In the past month I’ve worked with our local child protective services to keep a baby out of a dangerous home. I’ve diagnosed cancer and referred for treatment early enough for a 95% chance of survival. I treat a teenage boy with ADHD who just two months ago wanted to drop out of school and now is proud of the fact he knows the answers before the “smart kids.” Every provider in our clinic can give story after story of what we’ve done for our patients. So imagine my frustration when one of the nurses said “don’t you want to do something with your life and leave something behind?” This was in a discussion of getting married and having kids. Now, I’m sure men do something similar, but I see it time and again: savvy, smart, successful women brought down because they have been made to believe self-worth comes from having marriage and family and so they belittle the things they have accomplished.Now, this blog is NOT about whether or not you should get married. And, it’s not to debate what’s better.
What it IS about is Self-Esteem and Self-Confidence. No matter what you think about the above, you need Self-Confidence to have the Strength to stand by your convictions. Self-Confidence comes from a high Self-Esteem.
Now, I could go on and on about how we need to instill confidence in our kids at early ages. The truth is, not every child has the opportunity to be in a home where this is given. Maybe a foster parent or grandparent or teacher can fill the role. Far too often the child/adult has to find it inside themselves.
How can this be done?
- You have to want to be confident. The role of victim is an easy one to assume, especially with all the attention it receives. To be strong and confident doesn’t always have the perks. It’s still better, though.
- Think about what you can do. What are you good at? What do you like? What are things you want to do? Do what you’re passionate about.
- You’ve invested a lot into your career, but you aren’t you’re career. You are you. Make the job what you want it to be, not the other way around.
- Don’t just do the job. Have something else: a hobby, friends, things you like for relaxation. Something that isn’t related to your job.
- Take care of what you can control. In your workspace, keep it tidy. Make sure everything that can be done is caught up. At home, pay your bills, make your bed, wash your clothes and dishes. There’s enough you can’t control: annoying co-workers, that unexpected client, a kid getting sick. Not being cluttered with stuff that should be done boosts esteem and confidence.
- Don’t try to do it all. Involve co-workers. Invite friends. If you’ve got a spouse and kids, make them help you. Let go of your ideal. If it’s done correctly, it doesn’t have to be just like you’d do it.
- Think forward. What are your goals? How can you achieve them? Many people don’t sit down and think realistically about what they want from life. Make a plan based on what you want. Move ahead with your plans, but know circumstances may change them. Be flexible.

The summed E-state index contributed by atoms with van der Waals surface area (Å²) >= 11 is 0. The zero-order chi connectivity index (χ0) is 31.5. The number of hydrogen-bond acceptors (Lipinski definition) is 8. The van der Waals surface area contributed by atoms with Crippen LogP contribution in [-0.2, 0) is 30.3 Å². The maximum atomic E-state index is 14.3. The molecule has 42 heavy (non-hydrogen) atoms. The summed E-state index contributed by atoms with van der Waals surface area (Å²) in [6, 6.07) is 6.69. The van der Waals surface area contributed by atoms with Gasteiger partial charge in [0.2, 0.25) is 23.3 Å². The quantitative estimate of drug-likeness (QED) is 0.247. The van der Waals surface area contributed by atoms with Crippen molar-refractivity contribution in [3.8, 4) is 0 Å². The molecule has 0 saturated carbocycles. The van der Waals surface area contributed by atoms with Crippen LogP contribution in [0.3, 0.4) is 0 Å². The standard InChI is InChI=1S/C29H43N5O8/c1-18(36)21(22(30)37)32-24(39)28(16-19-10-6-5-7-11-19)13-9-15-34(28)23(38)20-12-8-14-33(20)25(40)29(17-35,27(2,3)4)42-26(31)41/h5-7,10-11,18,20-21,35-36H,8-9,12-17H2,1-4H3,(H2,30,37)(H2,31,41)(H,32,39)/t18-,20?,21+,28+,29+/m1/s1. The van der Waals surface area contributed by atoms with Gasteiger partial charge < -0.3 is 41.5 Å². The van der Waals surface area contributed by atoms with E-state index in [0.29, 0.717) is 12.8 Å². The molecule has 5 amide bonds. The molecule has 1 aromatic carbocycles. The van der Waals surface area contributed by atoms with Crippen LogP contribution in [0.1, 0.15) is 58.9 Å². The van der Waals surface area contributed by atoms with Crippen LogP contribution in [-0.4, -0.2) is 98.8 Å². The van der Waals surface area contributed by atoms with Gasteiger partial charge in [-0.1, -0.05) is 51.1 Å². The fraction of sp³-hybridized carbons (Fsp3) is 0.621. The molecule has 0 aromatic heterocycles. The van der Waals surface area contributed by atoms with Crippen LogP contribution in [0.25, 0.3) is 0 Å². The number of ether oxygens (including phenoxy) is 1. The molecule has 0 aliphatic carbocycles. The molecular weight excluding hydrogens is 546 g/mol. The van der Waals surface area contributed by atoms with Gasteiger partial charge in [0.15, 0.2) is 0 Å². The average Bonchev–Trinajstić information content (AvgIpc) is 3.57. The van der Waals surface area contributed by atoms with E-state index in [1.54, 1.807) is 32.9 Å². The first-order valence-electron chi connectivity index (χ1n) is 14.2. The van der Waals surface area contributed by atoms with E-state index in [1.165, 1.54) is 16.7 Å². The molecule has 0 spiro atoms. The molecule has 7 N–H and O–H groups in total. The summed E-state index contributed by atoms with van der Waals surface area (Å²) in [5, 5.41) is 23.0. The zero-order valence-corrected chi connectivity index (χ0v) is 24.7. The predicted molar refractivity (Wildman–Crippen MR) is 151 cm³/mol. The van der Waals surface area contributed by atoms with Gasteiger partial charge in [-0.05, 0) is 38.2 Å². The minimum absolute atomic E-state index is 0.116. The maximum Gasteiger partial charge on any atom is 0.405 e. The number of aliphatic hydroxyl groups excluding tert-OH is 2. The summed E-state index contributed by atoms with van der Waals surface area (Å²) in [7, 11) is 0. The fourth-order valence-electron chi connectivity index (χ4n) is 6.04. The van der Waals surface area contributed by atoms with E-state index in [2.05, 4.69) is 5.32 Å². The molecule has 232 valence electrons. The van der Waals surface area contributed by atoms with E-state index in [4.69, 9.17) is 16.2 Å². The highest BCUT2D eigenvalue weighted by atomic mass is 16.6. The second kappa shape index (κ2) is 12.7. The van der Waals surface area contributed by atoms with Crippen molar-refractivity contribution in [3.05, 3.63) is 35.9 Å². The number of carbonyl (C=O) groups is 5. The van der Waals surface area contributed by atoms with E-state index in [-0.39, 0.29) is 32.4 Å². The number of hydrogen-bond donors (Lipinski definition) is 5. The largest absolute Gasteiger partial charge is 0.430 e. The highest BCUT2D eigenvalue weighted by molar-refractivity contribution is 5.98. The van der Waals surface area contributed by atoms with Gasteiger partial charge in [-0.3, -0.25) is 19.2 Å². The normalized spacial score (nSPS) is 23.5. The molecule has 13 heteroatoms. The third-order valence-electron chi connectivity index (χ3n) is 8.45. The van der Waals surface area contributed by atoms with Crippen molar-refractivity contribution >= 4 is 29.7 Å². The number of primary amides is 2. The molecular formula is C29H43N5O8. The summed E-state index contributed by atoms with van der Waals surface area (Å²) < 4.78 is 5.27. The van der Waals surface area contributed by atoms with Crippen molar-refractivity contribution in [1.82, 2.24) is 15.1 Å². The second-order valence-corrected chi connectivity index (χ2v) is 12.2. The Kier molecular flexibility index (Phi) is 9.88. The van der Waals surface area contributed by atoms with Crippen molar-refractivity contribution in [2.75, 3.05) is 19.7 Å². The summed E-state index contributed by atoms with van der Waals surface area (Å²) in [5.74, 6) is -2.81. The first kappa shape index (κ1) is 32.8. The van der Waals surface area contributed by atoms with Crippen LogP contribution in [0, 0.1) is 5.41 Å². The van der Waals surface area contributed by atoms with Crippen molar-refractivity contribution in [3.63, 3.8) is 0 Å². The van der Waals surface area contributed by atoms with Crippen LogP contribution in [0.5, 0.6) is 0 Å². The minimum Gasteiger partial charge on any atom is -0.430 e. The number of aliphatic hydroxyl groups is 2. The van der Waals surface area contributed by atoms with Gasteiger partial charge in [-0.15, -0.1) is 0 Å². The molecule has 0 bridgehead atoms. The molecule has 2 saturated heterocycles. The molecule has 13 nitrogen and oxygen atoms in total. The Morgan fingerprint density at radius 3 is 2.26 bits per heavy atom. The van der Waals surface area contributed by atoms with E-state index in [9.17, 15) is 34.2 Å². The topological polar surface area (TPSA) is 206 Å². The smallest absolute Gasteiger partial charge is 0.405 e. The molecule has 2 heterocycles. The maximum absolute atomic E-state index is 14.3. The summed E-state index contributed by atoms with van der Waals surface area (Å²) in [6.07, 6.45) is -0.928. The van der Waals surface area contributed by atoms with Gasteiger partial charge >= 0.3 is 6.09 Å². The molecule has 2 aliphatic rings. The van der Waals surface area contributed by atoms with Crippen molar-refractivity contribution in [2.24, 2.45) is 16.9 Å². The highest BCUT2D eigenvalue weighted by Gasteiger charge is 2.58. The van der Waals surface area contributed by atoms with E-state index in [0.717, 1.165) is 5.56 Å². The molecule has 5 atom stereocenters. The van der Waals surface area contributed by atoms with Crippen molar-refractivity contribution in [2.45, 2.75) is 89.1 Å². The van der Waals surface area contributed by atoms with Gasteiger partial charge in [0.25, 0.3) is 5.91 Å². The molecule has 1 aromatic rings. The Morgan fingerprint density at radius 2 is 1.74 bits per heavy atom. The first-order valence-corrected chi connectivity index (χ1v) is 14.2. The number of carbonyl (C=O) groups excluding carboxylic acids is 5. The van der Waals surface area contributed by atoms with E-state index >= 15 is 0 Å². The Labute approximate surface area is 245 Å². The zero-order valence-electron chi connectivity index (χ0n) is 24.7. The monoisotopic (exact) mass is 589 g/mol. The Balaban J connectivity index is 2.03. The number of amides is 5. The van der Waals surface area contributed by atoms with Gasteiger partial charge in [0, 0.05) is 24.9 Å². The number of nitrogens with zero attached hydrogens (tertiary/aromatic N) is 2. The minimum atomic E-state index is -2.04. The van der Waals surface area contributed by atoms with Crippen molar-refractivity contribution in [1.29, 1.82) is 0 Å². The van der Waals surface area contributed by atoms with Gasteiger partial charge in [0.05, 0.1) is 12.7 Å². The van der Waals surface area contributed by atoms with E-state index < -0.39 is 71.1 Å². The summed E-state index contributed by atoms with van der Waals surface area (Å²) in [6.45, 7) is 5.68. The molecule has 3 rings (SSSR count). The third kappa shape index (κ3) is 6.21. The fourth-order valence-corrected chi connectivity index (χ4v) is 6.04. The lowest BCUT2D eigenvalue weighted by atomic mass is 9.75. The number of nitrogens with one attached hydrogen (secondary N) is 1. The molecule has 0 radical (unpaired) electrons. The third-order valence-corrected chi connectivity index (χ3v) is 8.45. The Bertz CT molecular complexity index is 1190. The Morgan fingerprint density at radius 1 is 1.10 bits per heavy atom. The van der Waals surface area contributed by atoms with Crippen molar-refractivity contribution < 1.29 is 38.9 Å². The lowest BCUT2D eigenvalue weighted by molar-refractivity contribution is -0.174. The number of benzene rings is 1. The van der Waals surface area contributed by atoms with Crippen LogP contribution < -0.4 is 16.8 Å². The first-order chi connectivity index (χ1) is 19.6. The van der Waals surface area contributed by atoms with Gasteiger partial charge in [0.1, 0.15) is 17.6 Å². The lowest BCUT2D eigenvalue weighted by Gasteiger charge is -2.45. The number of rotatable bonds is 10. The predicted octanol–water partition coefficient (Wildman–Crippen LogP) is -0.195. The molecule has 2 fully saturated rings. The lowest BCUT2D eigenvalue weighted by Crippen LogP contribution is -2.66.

- Celebrate your accomplishments. This is not arrogantly flaunting what you’ve done, but giving yourself a high five for a job well done. You’d do it for others. Why not yourself? Thinking about what you’ve been successful doing gives confidence to try new things and to not be devastated by failure. Nobody’s perfect. We forgive others, but beat ourselves up over our smallest mistakes.
- Look at others who are confident. What about them makes them stand out? Be like them.
- Fake it if you have to. Most health care providers have this down to a science. How you present yourself effects how others respond. Appear strong even if you don’t feel like it. How? Be prepared when you go into something. Do your homework. It takes effort, but know the situation as much as you can. Scan the Internet. Do continuing education. Research a company before the interview. Knowledge brings confidence. The more you succeed at faking it, them more real confidence you gain.
I said emulate those who have self-confidence. How can you tell who they are?
- They take care of themselves. In their appearance and speech they are clean, neat, put together. They manage their lives responsibly.
- They consider others’ opinions but make their own decisions.
- They congratulate others when they deserve it but don’t applaud negative behaviors.
- They take risks. Mistakes don’t scare them or bring them down.
- They offer help with no strings attached.
- They show caring for themselves and for others.
Everyone wants to be successful. We want to have a good life and think we did something worthwhile. When that doesn’t happen we want someone to blame. In the end, though, God isn’t going to ask what our mom or dad did or what our spouse did to us.
What He’s going to ask is “What did you do?” We are responsible for our lives. The confidence to do this has to come from ourselves. Others can influence it, but only individually can we can use it.
If Character is what we do when others aren’t around and Integrity is how we show it to others, then Self-Confidence is what we need to have the Strength to use it. Without a high Self-Esteem we won’t believe we can or even have the ability to accomplish what we want in life.
Even youths grow tired and weary,
and young men stumble and fall;
but those who hope in the Lord
will renew their strength.
They will soar on wings like eagles;
they will run and not grow weary,
they will walk and not be faint.
So we say with confidence, "The Lord is my helper; I will not be afraid. What can man do to me?"